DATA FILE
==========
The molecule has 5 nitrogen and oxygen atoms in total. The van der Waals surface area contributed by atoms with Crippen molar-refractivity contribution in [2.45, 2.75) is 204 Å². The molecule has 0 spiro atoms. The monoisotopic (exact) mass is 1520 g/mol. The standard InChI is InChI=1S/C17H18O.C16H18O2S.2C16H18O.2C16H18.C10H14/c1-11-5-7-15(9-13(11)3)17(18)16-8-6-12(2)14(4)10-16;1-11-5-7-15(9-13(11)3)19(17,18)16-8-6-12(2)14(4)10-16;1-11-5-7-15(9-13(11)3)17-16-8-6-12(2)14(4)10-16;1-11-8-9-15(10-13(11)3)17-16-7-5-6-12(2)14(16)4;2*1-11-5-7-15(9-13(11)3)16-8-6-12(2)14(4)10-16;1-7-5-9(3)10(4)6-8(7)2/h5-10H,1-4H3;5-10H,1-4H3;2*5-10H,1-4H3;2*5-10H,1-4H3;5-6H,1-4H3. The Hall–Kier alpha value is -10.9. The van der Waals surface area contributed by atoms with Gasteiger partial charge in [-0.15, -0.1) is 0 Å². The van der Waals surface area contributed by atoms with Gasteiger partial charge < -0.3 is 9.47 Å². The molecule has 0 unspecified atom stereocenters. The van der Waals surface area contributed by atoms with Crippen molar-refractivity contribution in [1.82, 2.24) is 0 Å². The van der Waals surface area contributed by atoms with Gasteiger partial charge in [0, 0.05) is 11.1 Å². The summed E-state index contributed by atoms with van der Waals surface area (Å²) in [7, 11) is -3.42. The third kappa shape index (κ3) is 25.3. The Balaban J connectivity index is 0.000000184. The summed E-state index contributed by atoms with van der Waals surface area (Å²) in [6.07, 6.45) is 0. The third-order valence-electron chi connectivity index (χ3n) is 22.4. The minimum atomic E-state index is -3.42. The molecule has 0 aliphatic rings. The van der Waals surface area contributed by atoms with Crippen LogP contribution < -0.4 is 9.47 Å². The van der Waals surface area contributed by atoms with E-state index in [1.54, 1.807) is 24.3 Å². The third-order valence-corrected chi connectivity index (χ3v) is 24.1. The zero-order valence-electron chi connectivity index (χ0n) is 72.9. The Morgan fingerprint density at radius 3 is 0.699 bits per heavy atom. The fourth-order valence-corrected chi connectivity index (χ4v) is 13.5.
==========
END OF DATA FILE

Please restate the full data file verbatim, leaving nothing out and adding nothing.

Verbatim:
The molecule has 5 nitrogen and oxygen atoms in total. The van der Waals surface area contributed by atoms with Crippen molar-refractivity contribution in [2.45, 2.75) is 204 Å². The molecule has 0 spiro atoms. The monoisotopic (exact) mass is 1520 g/mol. The standard InChI is InChI=1S/C17H18O.C16H18O2S.2C16H18O.2C16H18.C10H14/c1-11-5-7-15(9-13(11)3)17(18)16-8-6-12(2)14(4)10-16;1-11-5-7-15(9-13(11)3)19(17,18)16-8-6-12(2)14(4)10-16;1-11-5-7-15(9-13(11)3)17-16-8-6-12(2)14(4)10-16;1-11-8-9-15(10-13(11)3)17-16-7-5-6-12(2)14(16)4;2*1-11-5-7-15(9-13(11)3)16-8-6-12(2)14(4)10-16;1-7-5-9(3)10(4)6-8(7)2/h5-10H,1-4H3;5-10H,1-4H3;2*5-10H,1-4H3;2*5-10H,1-4H3;5-6H,1-4H3. The Hall–Kier alpha value is -10.9. The van der Waals surface area contributed by atoms with Gasteiger partial charge in [-0.15, -0.1) is 0 Å². The van der Waals surface area contributed by atoms with Gasteiger partial charge < -0.3 is 9.47 Å². The molecule has 0 unspecified atom stereocenters. The van der Waals surface area contributed by atoms with Crippen molar-refractivity contribution in [1.82, 2.24) is 0 Å². The van der Waals surface area contributed by atoms with Gasteiger partial charge in [0, 0.05) is 11.1 Å². The summed E-state index contributed by atoms with van der Waals surface area (Å²) in [7, 11) is -3.42. The third kappa shape index (κ3) is 25.3. The Balaban J connectivity index is 0.000000184. The summed E-state index contributed by atoms with van der Waals surface area (Å²) in [6.07, 6.45) is 0. The third-order valence-electron chi connectivity index (χ3n) is 22.4. The minimum atomic E-state index is -3.42. The molecule has 0 aliphatic rings. The van der Waals surface area contributed by atoms with Crippen LogP contribution < -0.4 is 9.47 Å². The van der Waals surface area contributed by atoms with E-state index in [1.54, 1.807) is 24.3 Å². The third-order valence-corrected chi connectivity index (χ3v) is 24.1. The zero-order valence-electron chi connectivity index (χ0n) is 72.9. The Morgan fingerprint density at radius 3 is 0.699 bits per heavy atom. The fourth-order valence-corrected chi connectivity index (χ4v) is 13.5.